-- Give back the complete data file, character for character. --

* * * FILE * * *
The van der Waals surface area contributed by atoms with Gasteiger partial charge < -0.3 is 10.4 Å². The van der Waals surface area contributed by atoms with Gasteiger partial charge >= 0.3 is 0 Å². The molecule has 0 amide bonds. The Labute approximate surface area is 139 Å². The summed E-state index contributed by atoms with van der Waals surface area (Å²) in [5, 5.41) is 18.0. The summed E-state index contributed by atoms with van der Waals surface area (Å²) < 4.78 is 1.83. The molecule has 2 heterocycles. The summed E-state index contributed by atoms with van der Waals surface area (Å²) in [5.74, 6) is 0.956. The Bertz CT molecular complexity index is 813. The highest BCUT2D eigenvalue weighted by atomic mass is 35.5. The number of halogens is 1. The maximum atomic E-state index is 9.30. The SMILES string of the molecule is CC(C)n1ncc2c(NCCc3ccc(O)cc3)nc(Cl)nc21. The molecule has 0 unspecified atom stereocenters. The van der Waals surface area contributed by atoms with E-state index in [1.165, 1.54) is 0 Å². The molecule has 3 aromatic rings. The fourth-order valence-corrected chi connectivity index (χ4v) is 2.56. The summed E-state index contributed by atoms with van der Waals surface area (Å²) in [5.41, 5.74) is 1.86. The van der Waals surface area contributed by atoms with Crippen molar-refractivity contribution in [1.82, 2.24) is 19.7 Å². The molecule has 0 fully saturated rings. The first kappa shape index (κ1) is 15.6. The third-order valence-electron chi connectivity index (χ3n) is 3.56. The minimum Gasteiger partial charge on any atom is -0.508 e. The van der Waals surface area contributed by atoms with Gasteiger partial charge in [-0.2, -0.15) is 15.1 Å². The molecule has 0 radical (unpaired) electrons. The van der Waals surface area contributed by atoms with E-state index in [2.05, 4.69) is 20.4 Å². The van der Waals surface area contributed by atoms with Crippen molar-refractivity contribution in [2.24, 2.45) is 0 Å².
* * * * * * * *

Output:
The van der Waals surface area contributed by atoms with Gasteiger partial charge < -0.3 is 10.4 Å². The van der Waals surface area contributed by atoms with Gasteiger partial charge >= 0.3 is 0 Å². The molecule has 0 amide bonds. The Labute approximate surface area is 139 Å². The summed E-state index contributed by atoms with van der Waals surface area (Å²) in [5, 5.41) is 18.0. The summed E-state index contributed by atoms with van der Waals surface area (Å²) < 4.78 is 1.83. The molecule has 2 heterocycles. The summed E-state index contributed by atoms with van der Waals surface area (Å²) in [5.74, 6) is 0.956. The Bertz CT molecular complexity index is 813. The highest BCUT2D eigenvalue weighted by atomic mass is 35.5. The number of halogens is 1. The maximum atomic E-state index is 9.30. The SMILES string of the molecule is CC(C)n1ncc2c(NCCc3ccc(O)cc3)nc(Cl)nc21. The molecule has 0 unspecified atom stereocenters. The van der Waals surface area contributed by atoms with E-state index in [1.165, 1.54) is 0 Å². The molecule has 3 aromatic rings. The fourth-order valence-corrected chi connectivity index (χ4v) is 2.56. The summed E-state index contributed by atoms with van der Waals surface area (Å²) in [5.41, 5.74) is 1.86. The van der Waals surface area contributed by atoms with Crippen molar-refractivity contribution in [1.82, 2.24) is 19.7 Å². The molecule has 0 fully saturated rings. The first kappa shape index (κ1) is 15.6. The third-order valence-electron chi connectivity index (χ3n) is 3.56. The minimum Gasteiger partial charge on any atom is -0.508 e. The van der Waals surface area contributed by atoms with Gasteiger partial charge in [-0.2, -0.15) is 15.1 Å². The molecule has 0 radical (unpaired) electrons. The van der Waals surface area contributed by atoms with E-state index in [2.05, 4.69) is 20.4 Å². The van der Waals surface area contributed by atoms with Crippen molar-refractivity contribution in [2.24, 2.45) is 0 Å².